Mysteries Abound in Gripping ‘Aida’s Secrets’

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Shep Shell and Izak Szewelewicz in ‘Aida’s Secrets.’ Courtesy of Music Box Films

What would you say to your birth mother, meeting her for the first time when you’re nearly 70 years old?

That’s what Shep Shell had to conquer in one of the most wrenching moments in Aida’s Secrets, a documentary in Hebrew and English that tells the story of two brothers separated when they were babies and their mother, Aida.

The film opens at the Ritz at the Bourse Theatre on Nov. 24.

Shell, 67, and Izak Szewelewicz, 68, were born in the Bergen-Belsen camp for displaced persons in Germany.

Szewelewicz was sent to Israel where he was raised by an adoptive family. When he was 10, a classmate told him his parents were not his real parents. He approached his family about it, who then told him about his biological mother, Aida, who lived in Canada and had been searching for him. The two found each other and formed a relationship.

Years later, he shockingly discovered that he had a brother.

Shell — born Szepsyl Szewelewicz — was sent to Canada. In one of many heartbreaking moments in the film, he discovers he’s lived his life just a few hours away from his birth mother and never knew. Born blind, Shell made strides as an athlete, winning a medal in the Paralympics in the ’80s.

In another twist, Szewelewicz’s family knew about Shell, but were sworn to secrecy. In the style of The Parent Trap, as Szewelewicz had their mother in his life, Shell had their father, Grisha, and a stepmother.  

Their reunion came about at the hands of Szewelewicz’s nephew, filmmaker Alon Schwarz, who directed and produced Aida’s Secrets with his brother, Shaul. Schwarz began looking for answers for his uncle in 2013 by working with MyHeritage, an online genealogy platform headquartered in Israel, and searching through documents and archives. He eventually located Shell’s daughter, which led to the brothers’ reunion.

In an interview with Jewcy.com in October, Schwarz called keeping the secret of Shell’s existence from his uncle for 40 years a “childhood trauma.” He found out about Shell at 5 years old.

“Four years ago, when I was sitting in my uncle and aunt’s living room, they started telling me that Izak came back from Poland with his granddaughter [from a trip], and that’s when he realized that he might have a brother,” Schwarz said. “I said to myself, if you don’t tell them now, you’ll never be able to. I started researching that night, and that continued for three years with the help of MyHeritage.”

One climax of the film comes early on when the brothers finally reunite. You can feel Szewelewicz’s nervous excitement as he heads down the escalator in the Winnipeg Airport and sees his brother for the first time.

The brothers are crying. The crew is crying as they try to steady the camera.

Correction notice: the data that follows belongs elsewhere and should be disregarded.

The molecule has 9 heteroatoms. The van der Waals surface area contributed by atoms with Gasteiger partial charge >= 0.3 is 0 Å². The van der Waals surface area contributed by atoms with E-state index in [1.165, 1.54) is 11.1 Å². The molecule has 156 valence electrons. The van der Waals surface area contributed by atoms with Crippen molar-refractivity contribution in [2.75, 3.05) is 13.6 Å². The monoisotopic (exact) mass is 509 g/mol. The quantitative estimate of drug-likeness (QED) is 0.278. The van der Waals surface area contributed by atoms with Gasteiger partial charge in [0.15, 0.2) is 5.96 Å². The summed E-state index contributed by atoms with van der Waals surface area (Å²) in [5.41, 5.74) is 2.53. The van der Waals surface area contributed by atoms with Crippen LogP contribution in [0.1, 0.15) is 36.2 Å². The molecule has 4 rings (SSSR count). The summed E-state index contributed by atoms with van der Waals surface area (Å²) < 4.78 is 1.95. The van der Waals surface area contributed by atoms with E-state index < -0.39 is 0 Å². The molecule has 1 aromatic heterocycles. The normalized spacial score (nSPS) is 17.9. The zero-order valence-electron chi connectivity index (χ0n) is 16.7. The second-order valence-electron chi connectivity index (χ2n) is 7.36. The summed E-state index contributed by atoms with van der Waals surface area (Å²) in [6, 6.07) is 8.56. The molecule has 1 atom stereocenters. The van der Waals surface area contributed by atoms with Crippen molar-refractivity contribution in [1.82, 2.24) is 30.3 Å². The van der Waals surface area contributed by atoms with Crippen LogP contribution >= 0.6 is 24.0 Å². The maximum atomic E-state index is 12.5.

Another touching moment is when the brothers head to the nursing home in Quebec where Aida spent her last years.  

Shep Shell and Aida Zasadsinska in Aida’s Secrets. Photo courtesy of Music Box Films.

In one of the film’s many heartbreaking moments, as Shell prepares himself to meet his mother for the first time, he reflects on his own life and wonders why she sought out Szewelewicz but not him.

“I think I’m a person a mother could have loved,” he says.

Aida immediately recognizes him as her son — “Szepsyleh,” she calls him affectionately — but gives no further insights into his past. She is careful about the details she gives her sons, answering some questions and evading others with an “I don’t remember.”

A key figure emerges: Their father, Grisha. Well, maybe not their father.

The brothers take a DNA test and discover Grisha — whose name was on Szewelewicz’s birth certificate — was actually Shell’s father but not Szewelewicz’s.

The filmmakers discovered more about the displaced persons camp, in which the inhabitants made a life for themselves. They partied, they danced, they ate, drank and moved forward.

“There were thousands and thousands of babies born in the DP camps,” Schwarz said. “There was a baby boom — people wanted to live, and they started doing that. There were 6,000 people in the Bergen-Belsen DP camp, and 1,300 babies were born in the first year.”

In an album they discover with photos of camp life, they found Aida and Grisha, who was not monogamous. Through photos and interviews with others who knew the couple, it was discovered Grish had affairs with other women and eventually married a woman who worked as a nurse at the camp, who became Shell’s stepmother.

There is also the matter of two photographs the filmmakers had on-hand, which they showed Aida. One photo featured Grisha sitting along the banks of a river and another featured a family of four sitting along the same bank — the two brothers, Aida and a mysterious man.

His father’s real identity is just one of many secrets Aida keeps.

Szewelewicz’s background came into question, as he was a blond and blue-eyed boy.

“There were rumors that Izak had a Nazi father,” Schwarz said to Jewcy, “and everyone knew this but no one knew if it was true. Shaul said, ‘You don’t want to open this Pandora’s box.’”

While the documentary raises questions about this family and what really happened when Aida gave up her children, the core story is satisfying enough to satiate your lingering thoughts. 

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